Trump has cited OANN as a new favorite television channel after becoming frustrated with Fox News' willingness to interview Democrats. The channel, which is not distributed widely, often peddles wild conspiracies and false information.
By Monday evening, Trump had taken the hydroxychloroquine message public, retweeting a series of videos that were later removed by Twitter for containing false and misleading information about mask-wearing and the unproven drug.
Trump defended the video and the doctor it featured on Tuesday: "There was a woman who was spectacular in her statements about it and she's had tremendous success with it. And they took her voice off," he said.
But he seemed to back off when pressed about the statements made in the video itself, including that "you don't need masks" and the doctor's past statements about alien DNA used in medical treatments.
"I thought her voice was an important voice, but I know nothing about her," Trump said before abruptly departing the briefing room.
Fauci said on ABC he agrees with the Food and Drug Administration that "the overwhelming prevailing clinical trials that have looked at the efficacy of hydroxychloroquine have indicated that it is not effective in coronavirus disease."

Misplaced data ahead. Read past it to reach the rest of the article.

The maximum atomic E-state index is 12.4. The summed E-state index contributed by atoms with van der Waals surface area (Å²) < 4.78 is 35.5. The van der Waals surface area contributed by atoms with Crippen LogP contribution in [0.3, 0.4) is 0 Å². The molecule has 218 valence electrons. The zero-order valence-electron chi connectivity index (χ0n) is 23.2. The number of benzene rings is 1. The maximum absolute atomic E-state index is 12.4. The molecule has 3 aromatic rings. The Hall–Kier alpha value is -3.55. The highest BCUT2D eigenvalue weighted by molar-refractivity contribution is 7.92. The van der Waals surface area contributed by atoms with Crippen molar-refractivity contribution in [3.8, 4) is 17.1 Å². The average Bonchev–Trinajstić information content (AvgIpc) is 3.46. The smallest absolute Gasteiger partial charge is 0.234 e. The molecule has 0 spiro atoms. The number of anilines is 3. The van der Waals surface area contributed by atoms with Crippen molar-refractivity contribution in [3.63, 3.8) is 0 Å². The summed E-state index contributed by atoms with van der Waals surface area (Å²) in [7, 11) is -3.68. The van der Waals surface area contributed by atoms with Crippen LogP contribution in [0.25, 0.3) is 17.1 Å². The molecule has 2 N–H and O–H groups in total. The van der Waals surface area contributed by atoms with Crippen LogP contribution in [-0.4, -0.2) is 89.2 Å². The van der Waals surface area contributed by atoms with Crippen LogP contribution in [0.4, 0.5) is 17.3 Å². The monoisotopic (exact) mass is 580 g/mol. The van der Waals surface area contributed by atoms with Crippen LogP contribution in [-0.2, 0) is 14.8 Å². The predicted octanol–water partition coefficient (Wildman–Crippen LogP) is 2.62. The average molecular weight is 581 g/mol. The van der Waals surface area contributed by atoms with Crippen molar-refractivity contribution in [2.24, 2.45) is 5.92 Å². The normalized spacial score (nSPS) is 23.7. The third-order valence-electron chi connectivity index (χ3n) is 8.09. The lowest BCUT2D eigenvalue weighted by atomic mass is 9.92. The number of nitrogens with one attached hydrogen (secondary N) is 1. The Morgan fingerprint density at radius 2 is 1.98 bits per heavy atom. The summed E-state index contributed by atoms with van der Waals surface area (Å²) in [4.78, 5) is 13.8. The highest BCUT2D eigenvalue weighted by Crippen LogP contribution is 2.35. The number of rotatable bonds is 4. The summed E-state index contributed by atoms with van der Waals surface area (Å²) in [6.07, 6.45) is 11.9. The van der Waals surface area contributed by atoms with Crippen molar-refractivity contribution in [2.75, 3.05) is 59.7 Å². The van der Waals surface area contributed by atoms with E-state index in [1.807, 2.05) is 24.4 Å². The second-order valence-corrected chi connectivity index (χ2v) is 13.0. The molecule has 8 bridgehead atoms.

The mild rebuke from Fauci caused some Trump advisers to shake their heads, fearing another round of headlines pitting Trump against the well-respected disease expert.
Last week, Trump said Fauci was a "nice guy" in an interview before his interviewer, Dave Portnoy of Barstool Sports, said the doctor was "on my ax list because every time he talks and says the country should stay inside, my stocks tank."
"Well, he'd like to see it closed up for a couple of years, but that's OK because I'm President, so I say, 'Well, I appreciate your opinion. Now give me another opinion, somebody please,' " Trump responded.
Meanwhile, Navarro has sustained his attacks on Fauci, saying he doesn't regret his unsanctioned op-ed and dinging the doctor for his wild first pitch last week at Nationals Park.
Asked by reporters at the White House on Tuesday about the continued attacks on Fauci, Navarro stormed away.